Injunctions are tricky things. On the one hand, they allow footballers to get away with dodgy stuff without being exposed, but on the other they can be used to keep good things secret for those in the know.
Luckily, Stone Injunction is the latter. One of Lymestone's best-kept secrets, this golden ale is as smooth and mellow as a Premier League footballer filing that injunction to a star-struck judge.
Blurring the lines between golden and pale ales, Stone Injunction combines biscuit malt and Simcoe hops to create a beer that's very sessionable and will leave you loose-lipped and at risk of being found in contempt.
There's a crisp, clean aroma from the bottle cap pop but also the biscuity malt base makes itself known with a bready scent. The pour is a delicious golden colour with a light, fluffy head that disspiates quickly.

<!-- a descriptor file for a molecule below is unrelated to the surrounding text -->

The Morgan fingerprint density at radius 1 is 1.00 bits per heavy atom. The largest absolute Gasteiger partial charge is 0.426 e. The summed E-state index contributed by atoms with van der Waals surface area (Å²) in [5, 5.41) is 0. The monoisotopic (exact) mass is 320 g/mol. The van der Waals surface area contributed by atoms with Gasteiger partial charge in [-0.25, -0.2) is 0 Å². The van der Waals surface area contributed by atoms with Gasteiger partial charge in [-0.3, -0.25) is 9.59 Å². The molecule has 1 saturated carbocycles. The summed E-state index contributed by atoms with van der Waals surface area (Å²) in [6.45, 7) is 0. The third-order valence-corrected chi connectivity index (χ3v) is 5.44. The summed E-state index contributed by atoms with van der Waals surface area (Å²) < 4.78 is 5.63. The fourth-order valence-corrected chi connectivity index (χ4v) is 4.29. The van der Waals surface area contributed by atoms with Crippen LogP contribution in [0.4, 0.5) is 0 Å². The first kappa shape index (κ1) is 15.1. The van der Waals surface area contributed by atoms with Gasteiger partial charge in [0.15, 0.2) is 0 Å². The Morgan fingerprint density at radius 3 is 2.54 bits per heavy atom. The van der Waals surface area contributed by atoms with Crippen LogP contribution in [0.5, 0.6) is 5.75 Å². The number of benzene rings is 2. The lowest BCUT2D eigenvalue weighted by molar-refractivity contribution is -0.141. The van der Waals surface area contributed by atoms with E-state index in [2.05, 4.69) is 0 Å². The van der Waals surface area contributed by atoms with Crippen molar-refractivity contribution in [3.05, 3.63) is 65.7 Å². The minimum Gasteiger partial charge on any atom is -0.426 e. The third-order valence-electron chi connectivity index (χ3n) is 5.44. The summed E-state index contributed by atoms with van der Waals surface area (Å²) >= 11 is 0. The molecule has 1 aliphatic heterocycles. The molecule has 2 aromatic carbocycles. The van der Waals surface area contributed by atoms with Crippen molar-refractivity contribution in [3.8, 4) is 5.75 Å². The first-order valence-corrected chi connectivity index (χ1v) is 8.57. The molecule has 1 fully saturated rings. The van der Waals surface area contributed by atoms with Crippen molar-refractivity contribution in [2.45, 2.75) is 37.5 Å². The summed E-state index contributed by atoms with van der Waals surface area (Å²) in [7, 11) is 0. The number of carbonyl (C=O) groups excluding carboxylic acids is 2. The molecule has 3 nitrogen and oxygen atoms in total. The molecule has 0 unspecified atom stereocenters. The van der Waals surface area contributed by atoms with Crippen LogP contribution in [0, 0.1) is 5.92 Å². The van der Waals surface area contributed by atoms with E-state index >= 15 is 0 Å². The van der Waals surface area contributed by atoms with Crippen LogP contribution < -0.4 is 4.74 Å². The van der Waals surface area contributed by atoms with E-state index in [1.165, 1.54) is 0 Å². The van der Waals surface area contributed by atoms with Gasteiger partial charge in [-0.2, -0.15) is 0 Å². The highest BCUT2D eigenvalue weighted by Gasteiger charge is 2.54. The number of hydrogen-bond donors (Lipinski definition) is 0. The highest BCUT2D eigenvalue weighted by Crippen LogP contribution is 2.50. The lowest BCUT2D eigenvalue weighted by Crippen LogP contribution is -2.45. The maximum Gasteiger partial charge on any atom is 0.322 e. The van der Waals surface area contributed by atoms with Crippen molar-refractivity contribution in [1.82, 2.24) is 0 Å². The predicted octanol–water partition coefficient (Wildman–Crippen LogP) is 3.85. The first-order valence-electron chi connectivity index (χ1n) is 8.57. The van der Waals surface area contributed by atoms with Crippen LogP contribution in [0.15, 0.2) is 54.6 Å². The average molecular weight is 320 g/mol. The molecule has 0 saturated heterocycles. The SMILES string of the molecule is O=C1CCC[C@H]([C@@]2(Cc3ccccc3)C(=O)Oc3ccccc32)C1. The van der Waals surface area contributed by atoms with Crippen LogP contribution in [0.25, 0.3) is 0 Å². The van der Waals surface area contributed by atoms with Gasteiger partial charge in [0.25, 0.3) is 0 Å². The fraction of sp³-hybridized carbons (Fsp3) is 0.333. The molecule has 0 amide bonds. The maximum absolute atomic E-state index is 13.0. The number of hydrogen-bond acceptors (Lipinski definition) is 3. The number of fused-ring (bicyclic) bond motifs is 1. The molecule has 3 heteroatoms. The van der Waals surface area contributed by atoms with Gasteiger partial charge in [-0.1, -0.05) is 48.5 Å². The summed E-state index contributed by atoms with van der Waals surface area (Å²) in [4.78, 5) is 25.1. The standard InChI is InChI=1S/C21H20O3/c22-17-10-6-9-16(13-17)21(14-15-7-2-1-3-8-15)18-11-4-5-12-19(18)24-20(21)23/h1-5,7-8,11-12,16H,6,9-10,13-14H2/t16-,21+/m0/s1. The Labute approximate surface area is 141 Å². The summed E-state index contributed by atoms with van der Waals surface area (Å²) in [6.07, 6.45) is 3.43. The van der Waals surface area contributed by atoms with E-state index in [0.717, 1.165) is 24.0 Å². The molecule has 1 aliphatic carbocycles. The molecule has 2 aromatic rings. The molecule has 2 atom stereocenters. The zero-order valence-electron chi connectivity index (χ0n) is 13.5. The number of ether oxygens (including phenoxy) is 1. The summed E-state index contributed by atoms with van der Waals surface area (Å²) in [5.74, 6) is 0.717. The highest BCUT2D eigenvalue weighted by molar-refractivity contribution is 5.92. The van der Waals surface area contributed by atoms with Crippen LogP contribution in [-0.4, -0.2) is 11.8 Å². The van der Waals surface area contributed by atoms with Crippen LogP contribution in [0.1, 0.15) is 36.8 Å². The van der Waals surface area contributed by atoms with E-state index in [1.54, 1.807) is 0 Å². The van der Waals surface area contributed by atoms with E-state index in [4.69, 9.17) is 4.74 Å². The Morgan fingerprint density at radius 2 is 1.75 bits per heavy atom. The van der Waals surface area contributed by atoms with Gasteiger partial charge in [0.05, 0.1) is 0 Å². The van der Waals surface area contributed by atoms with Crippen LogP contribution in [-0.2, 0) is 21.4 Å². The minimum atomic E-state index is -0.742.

The beer is medium bodied and not too dense, but it does sit heavy in the mouth which allows the melllow malt flavours and slight bitterness of the hops to fight it out for promience.
There's a bready flavour to it which balances it well and it has a slight sweetness too, if I was being snobby about it i'd say it was brioch-y. The aftertaste is a little bitter but no means overpowering, keeping it mellow right to the very end.
With a lazer-style scales and gavel on a dark green gradient background, you'd be forgiven for thinking this label is more like something out of the matrix than the courtroom. It's effective though, as is the bold white lettering and brewery logo across the front which makes it stand out.
The lime-green bottlecap on the brown bottle is a nice touch too and ties the label and lid together, no objection about this one; it's a case-closing beer.